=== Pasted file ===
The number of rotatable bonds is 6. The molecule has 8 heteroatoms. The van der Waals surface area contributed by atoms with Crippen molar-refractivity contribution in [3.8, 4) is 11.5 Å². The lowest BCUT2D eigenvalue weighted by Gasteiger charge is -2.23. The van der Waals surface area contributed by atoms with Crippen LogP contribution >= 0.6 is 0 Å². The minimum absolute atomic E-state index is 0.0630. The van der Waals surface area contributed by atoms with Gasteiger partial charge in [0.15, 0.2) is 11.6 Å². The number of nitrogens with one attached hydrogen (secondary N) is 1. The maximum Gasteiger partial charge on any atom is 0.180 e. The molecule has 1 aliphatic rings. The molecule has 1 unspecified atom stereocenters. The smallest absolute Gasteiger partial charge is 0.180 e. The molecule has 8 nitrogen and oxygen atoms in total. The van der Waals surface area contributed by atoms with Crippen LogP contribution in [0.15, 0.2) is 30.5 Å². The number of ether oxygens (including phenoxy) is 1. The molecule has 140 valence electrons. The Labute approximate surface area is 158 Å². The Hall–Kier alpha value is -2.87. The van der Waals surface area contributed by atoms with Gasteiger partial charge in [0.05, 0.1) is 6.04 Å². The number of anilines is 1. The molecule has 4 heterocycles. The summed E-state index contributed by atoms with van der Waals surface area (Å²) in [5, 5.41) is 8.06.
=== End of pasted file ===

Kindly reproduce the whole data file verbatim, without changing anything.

The number of rotatable bonds is 6. The molecule has 8 heteroatoms. The van der Waals surface area contributed by atoms with Crippen molar-refractivity contribution in [3.8, 4) is 11.5 Å². The lowest BCUT2D eigenvalue weighted by Gasteiger charge is -2.23. The van der Waals surface area contributed by atoms with Crippen LogP contribution >= 0.6 is 0 Å². The minimum absolute atomic E-state index is 0.0630. The van der Waals surface area contributed by atoms with Gasteiger partial charge in [0.15, 0.2) is 11.6 Å². The number of nitrogens with one attached hydrogen (secondary N) is 1. The maximum Gasteiger partial charge on any atom is 0.180 e. The molecule has 1 aliphatic rings. The molecule has 1 unspecified atom stereocenters. The smallest absolute Gasteiger partial charge is 0.180 e. The molecule has 8 nitrogen and oxygen atoms in total. The van der Waals surface area contributed by atoms with Crippen LogP contribution in [0.15, 0.2) is 30.5 Å². The number of ether oxygens (including phenoxy) is 1. The molecule has 140 valence electrons. The Labute approximate surface area is 158 Å². The Hall–Kier alpha value is -2.87. The van der Waals surface area contributed by atoms with Gasteiger partial charge in [0.05, 0.1) is 6.04 Å². The number of anilines is 1. The molecule has 4 heterocycles. The summed E-state index contributed by atoms with van der Waals surface area (Å²) in [5, 5.41) is 8.06.